Following a light lunch, there was then work to do – we visited a variety of different accommodation options in the area and met with a variety of different suppliers. We pride ourselves that we visit 99% of the accommodation options we offer to our clients and part of this is taking in a lot of different types of accommodation. The value in doing this is because we know our client expectations and we can then ensure the products we offer match (and exceed) these expectations. We wouldn’t send our clients anywhere that we wouldn’t want to stay ourselves!

We were lucky enough on this trip to meet Mia (pictured below, we’re hoping to start working more closely with her – it’s going to be very exclusive and very exciting!! (** Squeee **… contact us for more info)

In Kilpisjärvi there are around 120 residents living full time, their school has fewer than 20 students and their local supermarket has an annual turnover of over 10 million Euros… yes, you read that right, 10 million Euros, in a supermarket in Northern Finland in the middle of nowhere! The reason? this supermarket sells EVERYTHING it is extremely popular with Norwegians from over the border as it is cheaper to buy products there than in Norway and it is the only shop for miles. if you’re thinking it’s on some massive complex, you’re wrong, it’s likely to be smaller than your local ‘Big Tesco’, probably half the size!

After a very busy afternoon of checking out various accommodations we then headed back to our chalet for a pre-dinner sauna and beer. Dinner this evening was to be at a local restaurant in their dinner ‘Kota’. If you’re wondering ‘What is A Kota?’ a Kaota is a traditional building which was previously home to the Sami people. Now the buildings are very solid made with sturdy materials however in times gone by the Kota would have been made with large branches/sticks arranged to form a pyramid shape, this would be tied at the top leaving a hole so that smoke  could escape. Fabric or hides would be used to form the ‘walls’ of the Kota, wrapped around the wooden frame, to help keep out the wind. Generally a small fire would be lit in the middle. After a delicious reindeer burger, it was time to retire back to our chalet for the evening.

Day 3 saw a slightly earlier start of 7:30am for breakfast with an 8:30 departure for Hetta, a small town of around 1200 people. Hetta is located on the shores of Lake Ounasjärvi and south of Hetta lies the Pallas-Yllästunturi National Park. We arrived in Hetta around 11:30 am which, after checking in to our new accommodation, a lovely family run hotel, and enjoying some home cooked cookies and more strong coffee, we headed back out we took a short tour to another area; Galdotieva an area just next to Palojärvi Lake (pictured below)

Galdotieva is surrounded by fells and Palojärvi is the old Sami village and reindeer herding area and is the perfect place for people who like the outdoors. Their cabins are basic and their food is delicious. Following lunch we drove around 40km further to the Sami village of Näkkälä to learn more about the types of tours local suppliers offer and check out the different facilities and options that we may potentially offer to customers.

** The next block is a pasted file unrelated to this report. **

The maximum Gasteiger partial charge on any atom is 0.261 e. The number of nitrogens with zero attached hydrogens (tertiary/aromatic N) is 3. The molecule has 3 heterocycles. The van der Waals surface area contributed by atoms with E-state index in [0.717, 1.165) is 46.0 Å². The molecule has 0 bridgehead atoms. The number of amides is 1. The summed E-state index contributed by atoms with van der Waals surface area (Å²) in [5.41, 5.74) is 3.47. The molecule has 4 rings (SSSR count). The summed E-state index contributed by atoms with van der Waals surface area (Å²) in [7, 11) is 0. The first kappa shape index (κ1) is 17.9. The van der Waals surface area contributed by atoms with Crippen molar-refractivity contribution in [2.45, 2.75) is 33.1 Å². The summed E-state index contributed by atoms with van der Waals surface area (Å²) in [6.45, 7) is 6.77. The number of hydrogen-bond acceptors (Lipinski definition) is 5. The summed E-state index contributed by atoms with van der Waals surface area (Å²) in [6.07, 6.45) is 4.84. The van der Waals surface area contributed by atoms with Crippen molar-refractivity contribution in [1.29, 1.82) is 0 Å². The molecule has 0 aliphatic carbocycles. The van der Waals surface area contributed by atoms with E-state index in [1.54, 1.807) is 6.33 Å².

After yet more snacks and warming berry juice, we headed back to Hetta to meet one of our Husky suppliers. In the same way we visit all of the accommodation, we also meet and visit all of our activity suppliers. This means we can personally check that our suppliers are adhering to the standards that we expect from them. This husky supplier has previously been awarded Gold in the Responsible Tourism Awards. In addition, the kennel has been independently rated as: ‘Certification-Plus’ according to the standards outlined within MUSH with P.R.I.D.E. – the only organisation offering an internationally recognised industry standard in the sleddog world. This basically means that the standards of care exceed those which are currently accepted as ‘Good’ within the Sleddog Industry and ‘certification plus’ is effectively the only available symbol of excellence.

This is one of the largest Husky kennels we work with, with over 200 dogs currently in their pack, it is essential we are be confident they are well cared for and meet all of the standards we expect. You’ll be pleased to know they do!

It isn’t just about the huskies though, the centre also has a variety of other options available to guests including fat biking and kayaking. After meeting all the dogs we headed down to the lake to jump in a canoe and paddle over to their summer house. It was a bit windy and choppy but we needed to earn our next slice of cake and coffee…

After saying goodbye to our husky friends we headed back to Hetta to meet with other accommodation suppliers and chat with business owners over a farewell dinner.

Day 4 was upon us and the flight was scheduled for later that day. We has some time in the morning to visit the local visitor centre and exhibition to learn more and gain a deeper understanding about the Sami community and culture. This was a really fascinating insight into the Sami way of life and is definitely an hour well spent! After some final goodbyes, and a final cup of strong coffee, we were taken to Kittilä airport ready for our flights back home.

This area really is worth checking out, particularly if you enjoy hiking and getting away from other people! We’re still working out some packages however if you’d like us to tailor a trip to your requirements please do get in touch 🙂